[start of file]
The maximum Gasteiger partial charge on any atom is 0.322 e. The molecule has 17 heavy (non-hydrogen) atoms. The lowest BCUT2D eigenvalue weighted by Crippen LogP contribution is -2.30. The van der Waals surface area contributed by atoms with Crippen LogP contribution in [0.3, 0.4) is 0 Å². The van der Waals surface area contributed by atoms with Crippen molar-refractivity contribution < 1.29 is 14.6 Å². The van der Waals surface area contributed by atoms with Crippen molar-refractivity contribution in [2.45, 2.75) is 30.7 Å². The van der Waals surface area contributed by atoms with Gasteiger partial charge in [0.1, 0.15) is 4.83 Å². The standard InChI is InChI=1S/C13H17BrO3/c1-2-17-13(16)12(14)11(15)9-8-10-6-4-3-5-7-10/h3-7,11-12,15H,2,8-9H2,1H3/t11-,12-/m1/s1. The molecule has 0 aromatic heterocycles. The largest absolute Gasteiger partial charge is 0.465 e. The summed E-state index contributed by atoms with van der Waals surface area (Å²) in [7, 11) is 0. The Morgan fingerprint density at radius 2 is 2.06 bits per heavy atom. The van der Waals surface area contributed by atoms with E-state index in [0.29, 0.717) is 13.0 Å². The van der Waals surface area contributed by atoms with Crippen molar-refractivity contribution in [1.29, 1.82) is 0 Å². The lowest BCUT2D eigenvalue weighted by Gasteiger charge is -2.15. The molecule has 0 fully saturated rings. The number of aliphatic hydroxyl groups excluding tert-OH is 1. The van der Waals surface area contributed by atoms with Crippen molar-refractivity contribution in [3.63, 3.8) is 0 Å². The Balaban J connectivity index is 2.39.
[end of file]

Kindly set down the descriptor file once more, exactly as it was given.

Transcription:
The maximum Gasteiger partial charge on any atom is 0.322 e. The molecule has 17 heavy (non-hydrogen) atoms. The lowest BCUT2D eigenvalue weighted by Crippen LogP contribution is -2.30. The van der Waals surface area contributed by atoms with Crippen LogP contribution in [0.3, 0.4) is 0 Å². The van der Waals surface area contributed by atoms with Crippen molar-refractivity contribution < 1.29 is 14.6 Å². The van der Waals surface area contributed by atoms with Crippen molar-refractivity contribution in [2.45, 2.75) is 30.7 Å². The van der Waals surface area contributed by atoms with Gasteiger partial charge in [0.1, 0.15) is 4.83 Å². The standard InChI is InChI=1S/C13H17BrO3/c1-2-17-13(16)12(14)11(15)9-8-10-6-4-3-5-7-10/h3-7,11-12,15H,2,8-9H2,1H3/t11-,12-/m1/s1. The molecule has 0 aromatic heterocycles. The largest absolute Gasteiger partial charge is 0.465 e. The summed E-state index contributed by atoms with van der Waals surface area (Å²) in [7, 11) is 0. The Morgan fingerprint density at radius 2 is 2.06 bits per heavy atom. The van der Waals surface area contributed by atoms with E-state index in [0.29, 0.717) is 13.0 Å². The van der Waals surface area contributed by atoms with Crippen molar-refractivity contribution in [1.29, 1.82) is 0 Å². The lowest BCUT2D eigenvalue weighted by Gasteiger charge is -2.15. The molecule has 0 fully saturated rings. The number of aliphatic hydroxyl groups excluding tert-OH is 1. The van der Waals surface area contributed by atoms with Crippen molar-refractivity contribution in [3.63, 3.8) is 0 Å². The Balaban J connectivity index is 2.39.